Six Ways to Keep Digital Device Use Under Wraps This Holiday Season


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Remember the Norman Rockwell masterpiece featuring an idealized family gathered around a holiday table? The painting depicts Grandma and Grandpa presenting a plump turkey to their amazed progeny. Their faces glow with the joy of sharing a holiday meal.

Today, the faces around your dinner table are more likely to glow from digital tablet and smartphone use. What would Normal Rockwell think?

So how can modern families set healthy boundaries around digital devices during the holidays? Here are a few tips to consider.

Set Limits

A 2010 study by the Kaiser Family Foundation suggests that kids spend an average of 7.5 hours a day viewing media. This includes video games, television and activities like texting. Only 30 percent of kids reported that their parents set limits on device use. However, “those with any media rules consume nearly three hours less media per day than those with no rules,” the study states.  

That’s enough time to eat, clear the table and take a nature walk afterward. You may even have time to squeeze in a board game before the kids return to the world of Minecraft.

So pick a limit — any limit — and stick with it.

Host a Device-Free Dinner

If you’re hosting the holidays for extended family, it’s OK to expect a device-free dinner. The key is to communicate your expectations ahead of time. Evite and Common Sense Media have collaborated to offer a series of digital invitations for device-free dinners. You can check them out at evite.com/c/commonsensemedia. Include a request in your invitation for guests to leave their devices behind. Then, place an optional “Device Drop” basket at the door.

Celebrating the holidays at someone else’s house? Lead by example, and leave your own devices at home.

Offer Fun Alternatives

Bill Ratner is an actor and author of “Parenting for the Digital Age: The Truth Behind Media’s Effect on Children and What to Do About It.” In his book, Ratner suggests that it isn’t enough to take away device time. Parents need to replace it with something more worthwhile — and fun.

“Confronting the obstacles for families in our digital age can either be a battle or a creative challenge,” Ratner says. “I find that with a little improvisation, creativity and the desire to try new things … we can lighten our load and inject fun into our lives in simple ways.”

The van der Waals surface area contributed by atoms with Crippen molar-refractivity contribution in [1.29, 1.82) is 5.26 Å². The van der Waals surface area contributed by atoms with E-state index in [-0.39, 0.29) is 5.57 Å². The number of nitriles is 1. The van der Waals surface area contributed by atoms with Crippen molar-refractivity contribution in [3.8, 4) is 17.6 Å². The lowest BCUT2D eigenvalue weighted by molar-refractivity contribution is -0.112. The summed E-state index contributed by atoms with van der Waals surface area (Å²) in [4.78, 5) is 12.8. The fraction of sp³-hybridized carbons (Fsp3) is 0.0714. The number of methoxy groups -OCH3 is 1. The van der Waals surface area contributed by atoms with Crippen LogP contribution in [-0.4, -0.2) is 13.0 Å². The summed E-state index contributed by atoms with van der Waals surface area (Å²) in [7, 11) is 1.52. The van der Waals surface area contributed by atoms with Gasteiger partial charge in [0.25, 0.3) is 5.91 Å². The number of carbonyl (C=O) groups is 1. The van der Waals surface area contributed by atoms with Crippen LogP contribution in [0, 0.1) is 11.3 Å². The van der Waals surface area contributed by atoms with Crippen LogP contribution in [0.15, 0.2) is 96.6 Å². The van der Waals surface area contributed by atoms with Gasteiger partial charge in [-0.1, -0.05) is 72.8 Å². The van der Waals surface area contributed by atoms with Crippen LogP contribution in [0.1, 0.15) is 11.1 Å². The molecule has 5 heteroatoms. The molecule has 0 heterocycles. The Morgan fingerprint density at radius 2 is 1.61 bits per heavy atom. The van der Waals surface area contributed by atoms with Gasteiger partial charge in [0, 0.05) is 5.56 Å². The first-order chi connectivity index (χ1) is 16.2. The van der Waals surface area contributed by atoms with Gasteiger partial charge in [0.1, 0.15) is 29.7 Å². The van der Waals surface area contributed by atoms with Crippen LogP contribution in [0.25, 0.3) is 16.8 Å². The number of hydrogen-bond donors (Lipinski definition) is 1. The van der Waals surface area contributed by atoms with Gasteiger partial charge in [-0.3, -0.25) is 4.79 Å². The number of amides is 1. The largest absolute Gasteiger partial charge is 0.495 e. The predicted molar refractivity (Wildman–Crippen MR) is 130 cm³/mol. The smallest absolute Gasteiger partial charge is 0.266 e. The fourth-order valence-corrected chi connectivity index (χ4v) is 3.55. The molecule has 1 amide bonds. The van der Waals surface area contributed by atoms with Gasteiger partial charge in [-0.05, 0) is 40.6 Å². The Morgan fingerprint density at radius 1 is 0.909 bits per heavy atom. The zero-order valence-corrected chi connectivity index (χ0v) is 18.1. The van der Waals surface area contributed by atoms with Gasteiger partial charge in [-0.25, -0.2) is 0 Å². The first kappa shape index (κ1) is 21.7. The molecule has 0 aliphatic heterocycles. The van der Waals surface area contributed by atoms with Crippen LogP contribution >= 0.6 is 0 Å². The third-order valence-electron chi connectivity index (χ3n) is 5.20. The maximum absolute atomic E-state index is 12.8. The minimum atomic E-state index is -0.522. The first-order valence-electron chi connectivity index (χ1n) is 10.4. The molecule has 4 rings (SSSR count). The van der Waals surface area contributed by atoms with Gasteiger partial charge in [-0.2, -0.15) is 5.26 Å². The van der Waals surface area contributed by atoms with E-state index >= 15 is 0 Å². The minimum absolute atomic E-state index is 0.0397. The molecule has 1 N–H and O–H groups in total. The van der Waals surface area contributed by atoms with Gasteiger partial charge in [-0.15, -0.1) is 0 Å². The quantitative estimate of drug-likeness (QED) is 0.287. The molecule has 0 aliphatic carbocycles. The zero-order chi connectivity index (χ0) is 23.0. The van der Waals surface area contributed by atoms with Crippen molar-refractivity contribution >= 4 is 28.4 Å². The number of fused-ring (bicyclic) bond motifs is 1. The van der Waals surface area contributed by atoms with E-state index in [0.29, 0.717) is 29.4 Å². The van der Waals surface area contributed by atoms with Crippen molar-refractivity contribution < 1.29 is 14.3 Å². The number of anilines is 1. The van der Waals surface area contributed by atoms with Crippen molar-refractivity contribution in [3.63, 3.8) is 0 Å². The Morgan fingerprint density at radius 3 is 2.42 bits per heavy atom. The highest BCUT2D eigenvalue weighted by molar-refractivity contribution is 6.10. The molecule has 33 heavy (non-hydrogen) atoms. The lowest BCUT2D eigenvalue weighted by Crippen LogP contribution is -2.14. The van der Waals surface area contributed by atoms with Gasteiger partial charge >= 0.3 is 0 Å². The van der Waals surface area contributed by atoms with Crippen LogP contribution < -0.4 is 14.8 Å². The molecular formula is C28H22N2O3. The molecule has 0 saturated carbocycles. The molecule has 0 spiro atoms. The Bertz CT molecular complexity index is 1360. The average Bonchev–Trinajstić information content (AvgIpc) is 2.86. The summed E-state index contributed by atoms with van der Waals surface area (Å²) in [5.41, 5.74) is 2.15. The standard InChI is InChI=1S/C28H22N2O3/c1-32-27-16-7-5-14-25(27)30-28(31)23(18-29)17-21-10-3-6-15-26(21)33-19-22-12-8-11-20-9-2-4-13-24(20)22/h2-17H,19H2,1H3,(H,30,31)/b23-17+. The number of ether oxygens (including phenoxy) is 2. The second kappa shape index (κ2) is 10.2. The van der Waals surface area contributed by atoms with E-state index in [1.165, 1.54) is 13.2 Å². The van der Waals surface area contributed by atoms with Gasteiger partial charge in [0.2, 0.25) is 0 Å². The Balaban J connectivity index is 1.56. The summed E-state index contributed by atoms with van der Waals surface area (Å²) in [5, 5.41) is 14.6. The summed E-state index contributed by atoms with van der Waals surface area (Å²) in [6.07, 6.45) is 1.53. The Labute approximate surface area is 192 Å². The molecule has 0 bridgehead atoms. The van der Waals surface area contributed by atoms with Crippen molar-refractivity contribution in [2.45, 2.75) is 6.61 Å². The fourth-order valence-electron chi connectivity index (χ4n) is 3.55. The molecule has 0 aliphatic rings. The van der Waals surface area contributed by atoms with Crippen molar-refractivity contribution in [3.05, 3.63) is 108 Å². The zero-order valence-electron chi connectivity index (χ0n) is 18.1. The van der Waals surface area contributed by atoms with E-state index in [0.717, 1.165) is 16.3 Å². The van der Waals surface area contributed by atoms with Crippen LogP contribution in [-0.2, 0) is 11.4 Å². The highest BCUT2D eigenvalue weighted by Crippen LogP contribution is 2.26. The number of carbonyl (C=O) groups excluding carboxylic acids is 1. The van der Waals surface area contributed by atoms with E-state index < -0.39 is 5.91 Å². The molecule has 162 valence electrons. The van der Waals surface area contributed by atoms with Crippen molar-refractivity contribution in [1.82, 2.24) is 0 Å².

Keeping this positive point-of-view in mind, find alternatives that appeal to your family. Better yet, ask for their input. They may surprise you. Play a game of flag football or take in a play at the theater. Tell stories. Craft. Make music together. You’ll know you have a winner when your family asks to do it again next year.

Make Conversation Central

Come up with fun conversation starters at family gatherings. Anne K. Fishel, author of “Home for Dinner: Mixing Food, Fun and Conversation for Happier Families and Healthier Kids,” plays the Hat Game with her holiday guests. She asks them to write down an answer to questions such as, “What animal would you most like to be?” Guests then put their answers into a hat. Fishel reads the answers aloud and everyone takes turns guessing which answer belongs to which family member.

Get Your Game On

If there are gamers in your family, tap into their competitive sides. Host an epic “Minute to Win It” holiday party. Form teams and have them compete for a family trophy (or the privilege of not having to clean up after dinner). Teams win points for completing zany tasks in under one minute.

Challenges can include:

  • Moving a cookie from your face to your mouth without using your hands.
  • Sliding sheets of paper from between stacked plastic cups without knocking them down.
  • Spearing grapes with a skewer clenched between your teeth.
  • Bouncing ping-pong balls into a plastic cup.
  • Moving pieces of candy from one bowl into another using only a straw.
  • Stacking 10 blocks on your forehead without letting them fall over.

Search the internet for more “Minute to Win It” game ideas, then get busy collecting ping-pong balls, candies and straws for your event.

Go Remote

Have you ever arrived at a remote vacation home only to discover there was no cable TV, Wi-Fi or mobile phone service? Talk about digital detox! If taking away everyone’s devices is a battle you don’t have the energy to fight, why not change your environment? Remote vacation homes are usually situated in beautiful natural surroundings. Instead of browsing Instagram and Twitter feeds, your family could be hiking, swimming or kayaking — and reaping the creative benefits.

A 2012 study conducted by the University of Kansas and University of Utah found that hikers who stayed in a remote location without access to digital devices showed a 50 percent increase in their ability to creatively problem-solve. Researchers believe the results are due to the combination of a decrease in attention-demanding devices and the increase in exposure to a natural environment.

When you get outside with your family this holiday, you’ll also experience the added bonus of togetherness. Don’t have the extra cash for a remote vacation? Tuck away your devices and take a walk together at your local park.

Whether your family goes cold turkey on technology this holiday season or commits to a tech-free meal, find a balance that works for your crew. Then, get busy making holiday memories that would make Norman Rockwell jealous.


Christa C. Hogan is a freelance writer and an at-home-mom to three busy boys. 

 

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